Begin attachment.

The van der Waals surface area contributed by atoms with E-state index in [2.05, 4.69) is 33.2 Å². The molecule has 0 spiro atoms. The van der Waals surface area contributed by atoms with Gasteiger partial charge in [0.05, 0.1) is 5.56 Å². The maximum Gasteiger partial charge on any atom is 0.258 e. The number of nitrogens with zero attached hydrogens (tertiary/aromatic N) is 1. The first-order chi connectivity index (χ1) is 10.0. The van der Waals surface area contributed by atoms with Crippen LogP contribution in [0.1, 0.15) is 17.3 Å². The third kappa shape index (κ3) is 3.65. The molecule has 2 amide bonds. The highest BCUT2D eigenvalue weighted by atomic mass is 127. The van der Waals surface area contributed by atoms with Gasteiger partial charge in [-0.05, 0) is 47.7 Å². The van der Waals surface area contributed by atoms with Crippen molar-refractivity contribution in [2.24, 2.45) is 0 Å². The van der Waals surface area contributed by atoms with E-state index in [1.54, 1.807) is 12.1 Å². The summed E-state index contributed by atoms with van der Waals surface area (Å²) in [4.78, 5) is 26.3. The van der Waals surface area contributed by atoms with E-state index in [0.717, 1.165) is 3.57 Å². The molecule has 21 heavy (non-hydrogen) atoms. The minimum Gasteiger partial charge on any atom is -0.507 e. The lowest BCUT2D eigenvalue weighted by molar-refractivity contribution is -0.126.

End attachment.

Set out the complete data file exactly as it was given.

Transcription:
The van der Waals surface area contributed by atoms with E-state index in [2.05, 4.69) is 33.2 Å². The molecule has 0 spiro atoms. The van der Waals surface area contributed by atoms with Gasteiger partial charge in [0.05, 0.1) is 5.56 Å². The maximum Gasteiger partial charge on any atom is 0.258 e. The number of nitrogens with zero attached hydrogens (tertiary/aromatic N) is 1. The first-order chi connectivity index (χ1) is 10.0. The van der Waals surface area contributed by atoms with Crippen LogP contribution in [0.1, 0.15) is 17.3 Å². The third kappa shape index (κ3) is 3.65. The molecule has 2 amide bonds. The highest BCUT2D eigenvalue weighted by atomic mass is 127. The van der Waals surface area contributed by atoms with Gasteiger partial charge in [-0.05, 0) is 47.7 Å². The van der Waals surface area contributed by atoms with Crippen molar-refractivity contribution in [2.24, 2.45) is 0 Å². The van der Waals surface area contributed by atoms with E-state index in [1.54, 1.807) is 12.1 Å². The summed E-state index contributed by atoms with van der Waals surface area (Å²) in [4.78, 5) is 26.3. The van der Waals surface area contributed by atoms with E-state index in [0.717, 1.165) is 3.57 Å². The molecule has 21 heavy (non-hydrogen) atoms. The minimum Gasteiger partial charge on any atom is -0.507 e. The lowest BCUT2D eigenvalue weighted by molar-refractivity contribution is -0.126.